Admissions Secrets From Someone Who Has No Idea

Consider this, if you will, the second part of my intro post. The last one was basically the story of how I ended up at Stanford. This one is (hopefully) going to be more like why I got in: an elaboration on a few specific things I did or had that may have helped me along the way. But first, just so we’re all clear, I really have no idea. These are just my best guesses based on what I know about college admissions in general, and Stanford in particular.

I know everybody’s been saying it, but you really don’t need to be the perfect student. I certainly wasn’t. While a 2400 or a 4.0 can definitely help you get in, you need something else as well. Obviously, colleges want to know you as a student, but they also (especially Stanford) want to know you as a person. For that, you need something more than scores and grades. You need a personality.

That link goes to an article my dad sent me. The basic point of the article is that, in addition to a good academic record, you need a “hook”: something that sets you apart and gets you noticed. For example, being a legacy student. Five relatives of mine went to Stanford, which is something an admissions officer will notice. It’s important to note that this does not mean you will have to meet a less rigorous set of academic expectations. There’s a careful balancing act at work between academics and everything else. Being a legacy kid, having a 2400, going to the Olympic trials, all those are things that can serve to get you noticed. You want to stand out. You want to be different. You want to be yourself at your best, but still yourself.

Moving on from that article, how do you show a university your personality? Hopefully you have a distinct personality to begin with, since senior year is a little late to start working on one. Even if you’re not involved in a dozen different clubs, sports, activities, whatever, chances are there are things you do frequently and enjoy doing. I’ve been a Girl Scout for 12 years. I read a lot. I took a trapeze class. Everyone has their own thing, and colleges want to see that. Diversity is big these days.

As far as the application itself goes, the essays are a big part of it. Admittedly, some college essay prompts are pretty lame, but Stanford generally has good ones, such as writing a letter to your future roommate. That essay in particular is a chance to show off who you are outside of school. My roommate essay began “Dear future roommate, Are you a cyborg?” and later included a quote from my sister about how I’m anything but a neat freak. Unlike many of the other essays I wrote that year, it was fun. It was different. It was relaxed.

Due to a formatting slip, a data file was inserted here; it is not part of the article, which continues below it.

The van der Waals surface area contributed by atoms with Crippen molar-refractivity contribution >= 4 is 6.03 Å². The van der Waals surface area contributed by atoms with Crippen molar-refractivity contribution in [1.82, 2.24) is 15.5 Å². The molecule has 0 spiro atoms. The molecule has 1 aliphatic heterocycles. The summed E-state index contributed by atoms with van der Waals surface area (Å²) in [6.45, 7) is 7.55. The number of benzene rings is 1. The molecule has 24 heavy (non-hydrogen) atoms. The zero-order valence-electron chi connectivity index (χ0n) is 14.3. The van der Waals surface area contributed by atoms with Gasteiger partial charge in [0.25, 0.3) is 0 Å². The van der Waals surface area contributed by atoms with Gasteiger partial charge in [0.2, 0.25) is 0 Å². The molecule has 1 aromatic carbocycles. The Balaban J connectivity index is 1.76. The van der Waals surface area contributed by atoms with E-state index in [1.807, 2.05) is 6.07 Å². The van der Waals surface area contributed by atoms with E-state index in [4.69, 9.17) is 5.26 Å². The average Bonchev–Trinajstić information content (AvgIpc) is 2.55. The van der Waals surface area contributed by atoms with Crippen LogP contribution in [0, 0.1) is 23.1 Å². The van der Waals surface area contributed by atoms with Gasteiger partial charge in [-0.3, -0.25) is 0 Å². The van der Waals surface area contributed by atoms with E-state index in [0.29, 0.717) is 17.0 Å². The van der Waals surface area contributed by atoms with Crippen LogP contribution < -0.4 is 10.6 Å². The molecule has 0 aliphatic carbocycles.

You don’t need to fill your essays with stories about how you spend your entire summer reading Shakespeare and helping orphaned kids in Taiwan. You don’t need to try too hard to make yourself look good. The important part is to make yourself look like yourself. 500 words is not a lot, so use your space wisely.

In a way, the college process is like dating. If they don’t want you for exactly who you are, you’re better off somewhere else.

Okay, so I feel like this post doesn’t necessarily make a whole lot of sense. Sorry about that. I knew what I was trying to say when I started writing this, and I sort of lost track in the middle. I guess I’ll go ahead and post it anyway, if only for that link. Basically, do your best in school and definitely try to get those good grades and SAT scores, but at the end of the day just be yourself. It’s a lot easier than trying to make yourself look perfect, and anyway, perfection is overrated.

This entry was posted in Admission, advice, Applying, Applying and Admission, College, Diversity, Essays, Extracurriculars, Stanford, Vienna. Bookmark the permalink.

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